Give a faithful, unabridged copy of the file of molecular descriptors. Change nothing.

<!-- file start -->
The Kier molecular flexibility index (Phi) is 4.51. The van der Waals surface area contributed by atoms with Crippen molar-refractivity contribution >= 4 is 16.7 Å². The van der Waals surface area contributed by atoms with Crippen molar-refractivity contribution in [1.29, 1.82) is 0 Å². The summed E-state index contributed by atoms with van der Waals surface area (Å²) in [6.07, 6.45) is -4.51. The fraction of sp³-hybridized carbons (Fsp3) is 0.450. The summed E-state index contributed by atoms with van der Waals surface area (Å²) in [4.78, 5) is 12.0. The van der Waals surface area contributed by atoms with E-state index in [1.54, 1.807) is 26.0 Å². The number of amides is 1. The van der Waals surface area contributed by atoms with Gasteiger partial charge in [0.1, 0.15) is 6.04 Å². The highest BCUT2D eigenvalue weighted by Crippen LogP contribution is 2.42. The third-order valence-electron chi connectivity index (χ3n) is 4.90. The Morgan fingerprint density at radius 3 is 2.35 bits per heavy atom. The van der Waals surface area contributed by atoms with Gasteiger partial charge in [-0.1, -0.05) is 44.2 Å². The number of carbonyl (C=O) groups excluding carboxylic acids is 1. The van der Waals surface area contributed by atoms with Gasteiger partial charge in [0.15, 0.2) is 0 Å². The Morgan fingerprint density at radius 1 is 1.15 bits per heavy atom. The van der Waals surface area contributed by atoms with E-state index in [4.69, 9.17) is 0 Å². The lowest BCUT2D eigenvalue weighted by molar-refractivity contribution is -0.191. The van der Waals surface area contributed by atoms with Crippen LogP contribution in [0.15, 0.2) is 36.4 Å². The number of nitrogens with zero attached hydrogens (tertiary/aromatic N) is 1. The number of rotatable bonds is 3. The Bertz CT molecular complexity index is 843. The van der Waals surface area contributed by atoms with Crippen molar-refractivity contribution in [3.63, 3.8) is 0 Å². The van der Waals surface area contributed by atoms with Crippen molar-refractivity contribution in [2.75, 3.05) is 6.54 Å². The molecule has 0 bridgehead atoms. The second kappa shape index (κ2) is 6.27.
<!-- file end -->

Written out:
The Kier molecular flexibility index (Phi) is 4.51. The van der Waals surface area contributed by atoms with Crippen molar-refractivity contribution >= 4 is 16.7 Å². The van der Waals surface area contributed by atoms with Crippen molar-refractivity contribution in [1.29, 1.82) is 0 Å². The summed E-state index contributed by atoms with van der Waals surface area (Å²) in [6.07, 6.45) is -4.51. The fraction of sp³-hybridized carbons (Fsp3) is 0.450. The summed E-state index contributed by atoms with van der Waals surface area (Å²) in [4.78, 5) is 12.0. The van der Waals surface area contributed by atoms with E-state index in [1.54, 1.807) is 26.0 Å². The number of amides is 1. The van der Waals surface area contributed by atoms with Gasteiger partial charge in [0.1, 0.15) is 6.04 Å². The highest BCUT2D eigenvalue weighted by Crippen LogP contribution is 2.42. The third-order valence-electron chi connectivity index (χ3n) is 4.90. The Morgan fingerprint density at radius 3 is 2.35 bits per heavy atom. The van der Waals surface area contributed by atoms with Gasteiger partial charge in [-0.1, -0.05) is 44.2 Å². The number of carbonyl (C=O) groups excluding carboxylic acids is 1. The van der Waals surface area contributed by atoms with Gasteiger partial charge in [0.15, 0.2) is 0 Å². The Morgan fingerprint density at radius 1 is 1.15 bits per heavy atom. The van der Waals surface area contributed by atoms with E-state index in [4.69, 9.17) is 0 Å². The lowest BCUT2D eigenvalue weighted by molar-refractivity contribution is -0.191. The van der Waals surface area contributed by atoms with Crippen LogP contribution in [0.15, 0.2) is 36.4 Å². The number of nitrogens with zero attached hydrogens (tertiary/aromatic N) is 1. The number of rotatable bonds is 3. The Bertz CT molecular complexity index is 843. The van der Waals surface area contributed by atoms with Crippen molar-refractivity contribution in [3.63, 3.8) is 0 Å². The van der Waals surface area contributed by atoms with Crippen molar-refractivity contribution in [2.75, 3.05) is 6.54 Å². The molecule has 0 bridgehead atoms. The second kappa shape index (κ2) is 6.27.